“The Key to Building Up Good Health Is Reasonable Coexistence with Microorganisms"

  A adviser to The Japan Food Research Laboratory
Dr. Minoru Saitoh

In postwar days, the Japanese sought improvements in the quality of life, in particular pursuing "palatability" in food. In those years, foods in general were processed so as to appeal to "the sense of taste" as their main emphasis. In addition, with the arrival of an aging society and increasing awareness of health, there is lately an increasing tendency for people to attach importance to the "quality" of food. We conducted an interview with Dr. Minoru Saitoh, adviser to The Japan Food Research Laboratory, asking about "the history of and changes in food" in Japan and its people since postwar times, and the role of microorganisms relevant to natural fermented food that make an inportant contribution in building constitutions for longevity.
――Could you tell us about the development of gastronomic culture in Japan since postwar.

Saito: When World War II came to an end in 1945, it would be possible to say that the food processing industry that has a direct involvement in dietary life started from "zero". Since then, Japanese dietary habits came to be considered from the standpoint of dietetics with the intention of improving fundamental nutritional circumstanecs. The gastronomic culture in Japan went through many changes after that, which could be categorized chronologically as follows.

First of all, in the 1950s, the food situation in Japan was so poor that people ate anything that they could get hold of. Later, instant food appeared, and with it the arrival of days when we came to "taste food with the tongue." Then, there came a transition to an age of "sensing food with the nose" as infrastructures of the food and flavor industry gradually advanced. During approximately twenty years between the above and 1970s, the situations followed this path of change.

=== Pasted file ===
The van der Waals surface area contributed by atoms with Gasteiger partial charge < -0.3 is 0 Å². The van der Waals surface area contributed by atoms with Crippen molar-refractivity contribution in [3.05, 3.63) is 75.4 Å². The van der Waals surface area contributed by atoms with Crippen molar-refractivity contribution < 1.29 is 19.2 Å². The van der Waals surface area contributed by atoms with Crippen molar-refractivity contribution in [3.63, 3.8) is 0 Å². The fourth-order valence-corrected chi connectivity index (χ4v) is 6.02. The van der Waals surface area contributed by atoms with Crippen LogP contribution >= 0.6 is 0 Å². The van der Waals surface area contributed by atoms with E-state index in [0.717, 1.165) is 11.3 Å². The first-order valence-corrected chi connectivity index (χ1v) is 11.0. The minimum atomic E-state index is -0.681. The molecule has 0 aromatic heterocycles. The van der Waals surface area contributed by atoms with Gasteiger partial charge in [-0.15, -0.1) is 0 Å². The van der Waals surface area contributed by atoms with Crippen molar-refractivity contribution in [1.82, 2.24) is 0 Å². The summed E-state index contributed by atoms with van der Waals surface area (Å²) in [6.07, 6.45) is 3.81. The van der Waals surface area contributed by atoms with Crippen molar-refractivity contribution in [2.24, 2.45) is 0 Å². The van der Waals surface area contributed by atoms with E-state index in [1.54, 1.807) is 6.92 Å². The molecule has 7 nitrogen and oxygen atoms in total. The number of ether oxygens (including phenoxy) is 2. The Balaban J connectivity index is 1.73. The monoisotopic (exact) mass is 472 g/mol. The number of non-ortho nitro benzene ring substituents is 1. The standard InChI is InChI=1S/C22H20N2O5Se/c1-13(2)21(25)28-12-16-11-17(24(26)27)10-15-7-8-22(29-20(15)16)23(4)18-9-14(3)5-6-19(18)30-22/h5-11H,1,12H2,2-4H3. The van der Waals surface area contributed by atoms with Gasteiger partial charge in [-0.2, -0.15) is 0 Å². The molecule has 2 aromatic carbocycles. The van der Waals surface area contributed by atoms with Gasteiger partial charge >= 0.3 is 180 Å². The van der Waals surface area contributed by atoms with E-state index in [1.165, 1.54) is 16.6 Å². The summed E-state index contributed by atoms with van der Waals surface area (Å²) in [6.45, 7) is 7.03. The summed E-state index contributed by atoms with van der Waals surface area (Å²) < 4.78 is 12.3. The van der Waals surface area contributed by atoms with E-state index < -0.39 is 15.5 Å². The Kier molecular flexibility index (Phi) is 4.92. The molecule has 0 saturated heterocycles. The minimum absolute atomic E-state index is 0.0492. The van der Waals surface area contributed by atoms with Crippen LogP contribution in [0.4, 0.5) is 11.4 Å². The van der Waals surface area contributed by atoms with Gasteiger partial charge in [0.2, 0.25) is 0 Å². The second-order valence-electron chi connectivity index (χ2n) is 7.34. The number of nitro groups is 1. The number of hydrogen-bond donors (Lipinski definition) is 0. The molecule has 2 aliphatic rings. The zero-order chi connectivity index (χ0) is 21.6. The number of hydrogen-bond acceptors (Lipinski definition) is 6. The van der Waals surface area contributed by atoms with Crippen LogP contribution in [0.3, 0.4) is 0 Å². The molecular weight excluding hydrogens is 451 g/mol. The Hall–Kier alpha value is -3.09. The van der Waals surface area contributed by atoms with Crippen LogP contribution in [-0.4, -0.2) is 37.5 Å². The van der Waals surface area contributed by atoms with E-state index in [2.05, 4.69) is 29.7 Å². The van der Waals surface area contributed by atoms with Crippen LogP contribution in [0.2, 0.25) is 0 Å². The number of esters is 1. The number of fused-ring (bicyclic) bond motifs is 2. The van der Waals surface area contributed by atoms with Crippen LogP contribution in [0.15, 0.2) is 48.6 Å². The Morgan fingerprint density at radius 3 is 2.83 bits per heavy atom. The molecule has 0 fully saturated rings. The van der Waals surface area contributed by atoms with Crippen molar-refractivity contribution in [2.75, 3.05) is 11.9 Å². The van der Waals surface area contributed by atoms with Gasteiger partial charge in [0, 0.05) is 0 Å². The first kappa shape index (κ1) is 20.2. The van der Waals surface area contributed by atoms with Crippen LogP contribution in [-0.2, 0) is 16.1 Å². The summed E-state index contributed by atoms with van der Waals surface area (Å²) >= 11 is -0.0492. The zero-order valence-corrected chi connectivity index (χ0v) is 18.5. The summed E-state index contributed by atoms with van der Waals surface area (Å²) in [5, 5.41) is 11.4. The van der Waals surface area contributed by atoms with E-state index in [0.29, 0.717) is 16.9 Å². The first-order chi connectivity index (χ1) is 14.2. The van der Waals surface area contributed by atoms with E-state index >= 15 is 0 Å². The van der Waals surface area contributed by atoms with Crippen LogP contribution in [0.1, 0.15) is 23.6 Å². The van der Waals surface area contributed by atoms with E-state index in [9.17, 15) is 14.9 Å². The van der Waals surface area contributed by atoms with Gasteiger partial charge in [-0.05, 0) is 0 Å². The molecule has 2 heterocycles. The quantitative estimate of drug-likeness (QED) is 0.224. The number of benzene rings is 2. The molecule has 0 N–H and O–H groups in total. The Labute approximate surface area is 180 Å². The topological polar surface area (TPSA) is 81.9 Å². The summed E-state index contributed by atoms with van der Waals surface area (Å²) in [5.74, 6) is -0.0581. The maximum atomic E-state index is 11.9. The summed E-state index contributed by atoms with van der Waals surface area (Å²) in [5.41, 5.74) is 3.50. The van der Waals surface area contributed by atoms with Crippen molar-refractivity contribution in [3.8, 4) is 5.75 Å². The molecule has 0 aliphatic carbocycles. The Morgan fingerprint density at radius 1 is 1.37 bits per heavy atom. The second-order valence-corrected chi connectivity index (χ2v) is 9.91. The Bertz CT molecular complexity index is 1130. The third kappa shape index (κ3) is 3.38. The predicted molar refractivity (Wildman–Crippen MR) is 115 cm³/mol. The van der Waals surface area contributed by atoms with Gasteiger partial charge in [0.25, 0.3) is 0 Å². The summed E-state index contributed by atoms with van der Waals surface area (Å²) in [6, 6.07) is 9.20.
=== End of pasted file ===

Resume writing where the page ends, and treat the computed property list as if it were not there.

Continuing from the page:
From around 1975, we had the beginning of a period of high economic growth in Japan. Along with the economic expansion, a large volume of food of a variety of different kinds flooded onto the market. Perhaps we can say that this period was an era of "eating food with eyes", meaning that foods attracted attention through the visual sense.

About this time, people came to pay attention to food safety as well, because of the influence of the use of food additives and food contamination. In the 1980s, food came to be manufactured by scientific processing methods and the age shifted to a time of "eating food with the brain." People came to consume food, while taking into account the nature and volume of nutritional elements in it. And now, people show more interest in foods containing low sugar, low fats and low calorific value, which we may regard as a resultant reflection of an age of gluttony.

――It appears that, now, we have entered into an age in which food quality, including function and safety, is sought after.

Saito: One aspect of foods is that they satisfy a need. But, when we access them, we have to think of many factors. My opinion is that the value of food should not be judged by factors such as place and method of production, external appearance and taste and, in addition, economic efficiency and marketing potential. Rather it should be judged by "grades of quality" based on the fundamental elements which it possesses. I believe that the true value of food can be assessed by the types of inherent ingredients relevant to nutrition, to what extent such components are preserved in them and, in addition, the levels of consideration of hygienic factors given to them.